A federal judge has ordered the United States Postal Service to conduct sweeps of facilities for any remaining mail ballots and to rush their delivery.
U.S. District Judge Emmet Sullivan said Tuesday that the USPS must conduct the sweeps in multiple regions where the processing for mail-in ballots has been slow. Affected areas include Alabama, Atlanta, South Florida, Greater South Carolina, and elsewhere. Sullivan, per the Hill, has given the USPS until 3 p.m. to "ensure that no ballots have been held up" in these areas.
The order means USPS inspectors or designees must conduct the facility sweeps between 12:30 p.m. ET and 3 p.m. ET on Tuesday. And no later than 4:30 p.m. ET, a status update must be filed showing compliance with the order.
BREAKING: We haven't forgotten you, mail-in voters. New frm Judge Sullivan in our #USPS case: mail processing facilities in identified jurisds must conduct sweeps to "ensure that no ballots have been held up & that any identified ballots are immediately sent out for delivery." https://t.co/jEOqR0ZBXQ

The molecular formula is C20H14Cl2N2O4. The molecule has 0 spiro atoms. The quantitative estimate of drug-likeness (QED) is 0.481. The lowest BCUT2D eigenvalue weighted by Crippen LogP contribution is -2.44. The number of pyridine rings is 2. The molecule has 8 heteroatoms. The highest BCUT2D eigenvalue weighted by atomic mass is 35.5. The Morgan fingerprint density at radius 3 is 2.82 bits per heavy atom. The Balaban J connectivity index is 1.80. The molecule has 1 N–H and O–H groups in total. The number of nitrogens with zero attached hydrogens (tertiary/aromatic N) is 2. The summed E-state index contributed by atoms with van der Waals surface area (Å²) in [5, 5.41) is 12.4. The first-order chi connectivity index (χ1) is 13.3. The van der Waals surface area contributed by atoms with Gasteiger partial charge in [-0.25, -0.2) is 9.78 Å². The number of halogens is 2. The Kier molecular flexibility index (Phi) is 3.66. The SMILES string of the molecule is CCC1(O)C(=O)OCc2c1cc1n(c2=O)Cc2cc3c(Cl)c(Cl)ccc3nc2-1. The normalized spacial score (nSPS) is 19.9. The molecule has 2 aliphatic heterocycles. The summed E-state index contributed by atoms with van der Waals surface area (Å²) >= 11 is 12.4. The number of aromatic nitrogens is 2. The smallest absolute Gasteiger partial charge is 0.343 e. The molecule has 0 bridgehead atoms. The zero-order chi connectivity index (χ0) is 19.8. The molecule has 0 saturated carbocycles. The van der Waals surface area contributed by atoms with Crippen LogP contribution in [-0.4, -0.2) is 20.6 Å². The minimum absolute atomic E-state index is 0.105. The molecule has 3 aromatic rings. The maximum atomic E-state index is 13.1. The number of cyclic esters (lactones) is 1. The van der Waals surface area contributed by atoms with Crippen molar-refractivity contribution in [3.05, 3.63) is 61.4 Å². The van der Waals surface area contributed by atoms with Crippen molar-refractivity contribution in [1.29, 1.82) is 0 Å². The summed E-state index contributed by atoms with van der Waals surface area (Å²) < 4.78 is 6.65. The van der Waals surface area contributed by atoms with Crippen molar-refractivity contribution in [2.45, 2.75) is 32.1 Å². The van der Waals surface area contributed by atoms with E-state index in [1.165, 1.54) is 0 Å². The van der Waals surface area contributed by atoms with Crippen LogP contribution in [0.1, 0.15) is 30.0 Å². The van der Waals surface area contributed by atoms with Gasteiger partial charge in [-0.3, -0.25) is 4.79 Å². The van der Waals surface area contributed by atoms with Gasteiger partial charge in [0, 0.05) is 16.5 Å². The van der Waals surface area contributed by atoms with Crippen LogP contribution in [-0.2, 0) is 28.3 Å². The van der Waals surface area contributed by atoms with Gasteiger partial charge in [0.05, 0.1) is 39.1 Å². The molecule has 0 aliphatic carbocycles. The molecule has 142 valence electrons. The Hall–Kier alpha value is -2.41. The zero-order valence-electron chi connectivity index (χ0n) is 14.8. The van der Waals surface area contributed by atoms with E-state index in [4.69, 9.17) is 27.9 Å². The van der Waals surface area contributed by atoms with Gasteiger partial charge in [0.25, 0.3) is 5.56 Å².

— Sherrilyn Ifill (@Sifill_LDF) November 3, 2020
Last Friday, the USPS shared a public statement detailing the "extraordinary measures" being implemented to ensure the delivery of ballots. Those efforts included establishing "ballot postmark only" lines at retail counters through Election Day, utilizing extra deliveries and collections to meet state deadlines, arranging after-hours handoffs with Boards of Elections, and more.
"These extraordinary measures are in addition to processes and procedures USPS has deployed since September to deliver the nation’s ballots for the November election in a secure and timely manner," a rep said.
Also last week, Judge Sullivan signed an order requiring USPS managers to continue putting such measures in place as part of a larger effort to speed up the delivery process.
Sign up for the Complex Newsletter for breaking news, events, and unique stories.